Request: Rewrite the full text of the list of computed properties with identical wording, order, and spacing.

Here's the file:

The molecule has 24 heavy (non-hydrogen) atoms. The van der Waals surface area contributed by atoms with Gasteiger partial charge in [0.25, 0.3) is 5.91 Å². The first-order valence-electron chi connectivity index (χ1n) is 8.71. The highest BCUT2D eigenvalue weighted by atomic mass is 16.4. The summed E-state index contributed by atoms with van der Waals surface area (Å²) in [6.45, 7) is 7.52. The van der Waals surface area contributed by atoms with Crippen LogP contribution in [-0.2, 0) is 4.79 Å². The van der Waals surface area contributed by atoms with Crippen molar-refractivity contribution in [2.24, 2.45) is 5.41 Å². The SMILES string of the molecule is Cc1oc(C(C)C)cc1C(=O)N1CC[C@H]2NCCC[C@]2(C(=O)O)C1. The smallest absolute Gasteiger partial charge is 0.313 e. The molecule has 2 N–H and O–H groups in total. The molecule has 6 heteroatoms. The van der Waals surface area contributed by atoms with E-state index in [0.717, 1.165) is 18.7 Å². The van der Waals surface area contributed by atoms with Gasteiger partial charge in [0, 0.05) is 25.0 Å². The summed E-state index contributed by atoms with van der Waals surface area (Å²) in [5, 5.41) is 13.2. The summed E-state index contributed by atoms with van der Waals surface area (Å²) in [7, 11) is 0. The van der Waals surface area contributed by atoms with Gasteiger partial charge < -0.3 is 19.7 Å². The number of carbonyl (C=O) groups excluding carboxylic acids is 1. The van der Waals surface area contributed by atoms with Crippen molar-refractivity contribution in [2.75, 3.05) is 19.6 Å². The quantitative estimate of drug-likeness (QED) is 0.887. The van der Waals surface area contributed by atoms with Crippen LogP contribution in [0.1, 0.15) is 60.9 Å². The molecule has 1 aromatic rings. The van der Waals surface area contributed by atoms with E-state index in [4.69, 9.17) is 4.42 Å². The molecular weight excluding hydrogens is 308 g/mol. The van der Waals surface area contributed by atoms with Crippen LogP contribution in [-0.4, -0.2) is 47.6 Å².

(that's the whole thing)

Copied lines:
The molecule has 24 heavy (non-hydrogen) atoms. The van der Waals surface area contributed by atoms with Gasteiger partial charge in [0.25, 0.3) is 5.91 Å². The first-order valence-electron chi connectivity index (χ1n) is 8.71. The highest BCUT2D eigenvalue weighted by atomic mass is 16.4. The summed E-state index contributed by atoms with van der Waals surface area (Å²) in [6.45, 7) is 7.52. The van der Waals surface area contributed by atoms with Crippen LogP contribution in [-0.2, 0) is 4.79 Å². The van der Waals surface area contributed by atoms with Crippen molar-refractivity contribution in [2.24, 2.45) is 5.41 Å². The SMILES string of the molecule is Cc1oc(C(C)C)cc1C(=O)N1CC[C@H]2NCCC[C@]2(C(=O)O)C1. The smallest absolute Gasteiger partial charge is 0.313 e. The molecule has 2 N–H and O–H groups in total. The molecule has 6 heteroatoms. The van der Waals surface area contributed by atoms with E-state index in [0.717, 1.165) is 18.7 Å². The van der Waals surface area contributed by atoms with Gasteiger partial charge in [0, 0.05) is 25.0 Å². The summed E-state index contributed by atoms with van der Waals surface area (Å²) in [5, 5.41) is 13.2. The summed E-state index contributed by atoms with van der Waals surface area (Å²) in [7, 11) is 0. The van der Waals surface area contributed by atoms with Gasteiger partial charge < -0.3 is 19.7 Å². The number of carbonyl (C=O) groups excluding carboxylic acids is 1. The van der Waals surface area contributed by atoms with Crippen molar-refractivity contribution in [2.75, 3.05) is 19.6 Å². The quantitative estimate of drug-likeness (QED) is 0.887. The van der Waals surface area contributed by atoms with Crippen LogP contribution in [0.1, 0.15) is 60.9 Å². The molecule has 1 aromatic rings. The van der Waals surface area contributed by atoms with E-state index in [4.69, 9.17) is 4.42 Å². The molecular weight excluding hydrogens is 308 g/mol. The van der Waals surface area contributed by atoms with Crippen LogP contribution in [-0.4, -0.2) is 47.6 Å².